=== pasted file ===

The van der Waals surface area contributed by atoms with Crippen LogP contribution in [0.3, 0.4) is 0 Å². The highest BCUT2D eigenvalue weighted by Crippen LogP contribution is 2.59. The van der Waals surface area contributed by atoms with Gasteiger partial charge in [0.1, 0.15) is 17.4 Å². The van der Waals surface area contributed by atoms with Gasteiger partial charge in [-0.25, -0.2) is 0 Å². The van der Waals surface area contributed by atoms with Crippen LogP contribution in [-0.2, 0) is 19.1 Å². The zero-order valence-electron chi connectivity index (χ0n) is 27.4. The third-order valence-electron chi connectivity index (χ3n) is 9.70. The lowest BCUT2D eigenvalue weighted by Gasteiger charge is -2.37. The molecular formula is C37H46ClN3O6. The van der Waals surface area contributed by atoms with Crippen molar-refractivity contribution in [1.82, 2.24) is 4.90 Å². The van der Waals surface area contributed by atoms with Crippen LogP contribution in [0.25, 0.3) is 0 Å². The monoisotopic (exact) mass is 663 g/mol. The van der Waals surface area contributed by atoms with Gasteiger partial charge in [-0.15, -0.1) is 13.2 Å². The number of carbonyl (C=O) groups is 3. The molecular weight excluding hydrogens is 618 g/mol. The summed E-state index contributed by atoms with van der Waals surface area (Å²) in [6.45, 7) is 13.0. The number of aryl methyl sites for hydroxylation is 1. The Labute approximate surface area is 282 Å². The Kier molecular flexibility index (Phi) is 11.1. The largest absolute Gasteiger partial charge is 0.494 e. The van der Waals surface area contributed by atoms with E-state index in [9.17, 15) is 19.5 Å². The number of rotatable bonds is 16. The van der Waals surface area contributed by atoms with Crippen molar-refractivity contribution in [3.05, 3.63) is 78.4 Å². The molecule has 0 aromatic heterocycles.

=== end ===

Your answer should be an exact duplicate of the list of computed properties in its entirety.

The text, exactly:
The van der Waals surface area contributed by atoms with Crippen LogP contribution in [0.3, 0.4) is 0 Å². The highest BCUT2D eigenvalue weighted by Crippen LogP contribution is 2.59. The van der Waals surface area contributed by atoms with Gasteiger partial charge in [0.1, 0.15) is 17.4 Å². The van der Waals surface area contributed by atoms with Gasteiger partial charge in [-0.25, -0.2) is 0 Å². The van der Waals surface area contributed by atoms with Crippen LogP contribution in [-0.2, 0) is 19.1 Å². The zero-order valence-electron chi connectivity index (χ0n) is 27.4. The third-order valence-electron chi connectivity index (χ3n) is 9.70. The lowest BCUT2D eigenvalue weighted by Gasteiger charge is -2.37. The molecular formula is C37H46ClN3O6. The van der Waals surface area contributed by atoms with Crippen molar-refractivity contribution in [1.82, 2.24) is 4.90 Å². The van der Waals surface area contributed by atoms with Crippen LogP contribution in [0.25, 0.3) is 0 Å². The monoisotopic (exact) mass is 663 g/mol. The van der Waals surface area contributed by atoms with Gasteiger partial charge in [-0.15, -0.1) is 13.2 Å². The number of carbonyl (C=O) groups is 3. The molecular weight excluding hydrogens is 618 g/mol. The summed E-state index contributed by atoms with van der Waals surface area (Å²) in [6.45, 7) is 13.0. The number of aryl methyl sites for hydroxylation is 1. The Labute approximate surface area is 282 Å². The Kier molecular flexibility index (Phi) is 11.1. The largest absolute Gasteiger partial charge is 0.494 e. The van der Waals surface area contributed by atoms with E-state index in [9.17, 15) is 19.5 Å². The number of rotatable bonds is 16. The van der Waals surface area contributed by atoms with Crippen molar-refractivity contribution in [3.05, 3.63) is 78.4 Å². The molecule has 0 aromatic heterocycles.